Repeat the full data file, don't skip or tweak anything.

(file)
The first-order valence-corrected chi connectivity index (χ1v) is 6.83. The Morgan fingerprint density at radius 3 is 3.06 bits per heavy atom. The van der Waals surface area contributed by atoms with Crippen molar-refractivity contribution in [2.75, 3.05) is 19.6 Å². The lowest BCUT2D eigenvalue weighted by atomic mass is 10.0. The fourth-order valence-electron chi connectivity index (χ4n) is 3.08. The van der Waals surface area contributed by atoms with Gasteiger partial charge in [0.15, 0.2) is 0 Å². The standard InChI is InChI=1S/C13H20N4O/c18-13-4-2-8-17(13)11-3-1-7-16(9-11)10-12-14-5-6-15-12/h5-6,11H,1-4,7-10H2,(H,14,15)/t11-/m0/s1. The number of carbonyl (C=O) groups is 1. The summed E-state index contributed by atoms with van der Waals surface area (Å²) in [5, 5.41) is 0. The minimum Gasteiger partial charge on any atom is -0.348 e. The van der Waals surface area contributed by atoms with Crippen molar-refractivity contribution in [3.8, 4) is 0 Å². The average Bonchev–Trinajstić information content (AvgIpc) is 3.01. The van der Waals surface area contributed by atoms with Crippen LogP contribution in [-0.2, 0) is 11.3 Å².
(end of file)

The first-order valence-corrected chi connectivity index (χ1v) is 6.83. The Morgan fingerprint density at radius 3 is 3.06 bits per heavy atom. The van der Waals surface area contributed by atoms with Crippen molar-refractivity contribution in [2.75, 3.05) is 19.6 Å². The lowest BCUT2D eigenvalue weighted by atomic mass is 10.0. The fourth-order valence-electron chi connectivity index (χ4n) is 3.08. The van der Waals surface area contributed by atoms with Gasteiger partial charge in [0.15, 0.2) is 0 Å². The standard InChI is InChI=1S/C13H20N4O/c18-13-4-2-8-17(13)11-3-1-7-16(9-11)10-12-14-5-6-15-12/h5-6,11H,1-4,7-10H2,(H,14,15)/t11-/m0/s1. The number of carbonyl (C=O) groups is 1. The summed E-state index contributed by atoms with van der Waals surface area (Å²) in [5, 5.41) is 0. The minimum Gasteiger partial charge on any atom is -0.348 e. The van der Waals surface area contributed by atoms with Crippen molar-refractivity contribution in [3.8, 4) is 0 Å². The average Bonchev–Trinajstić information content (AvgIpc) is 3.01. The van der Waals surface area contributed by atoms with Crippen LogP contribution in [-0.2, 0) is 11.3 Å².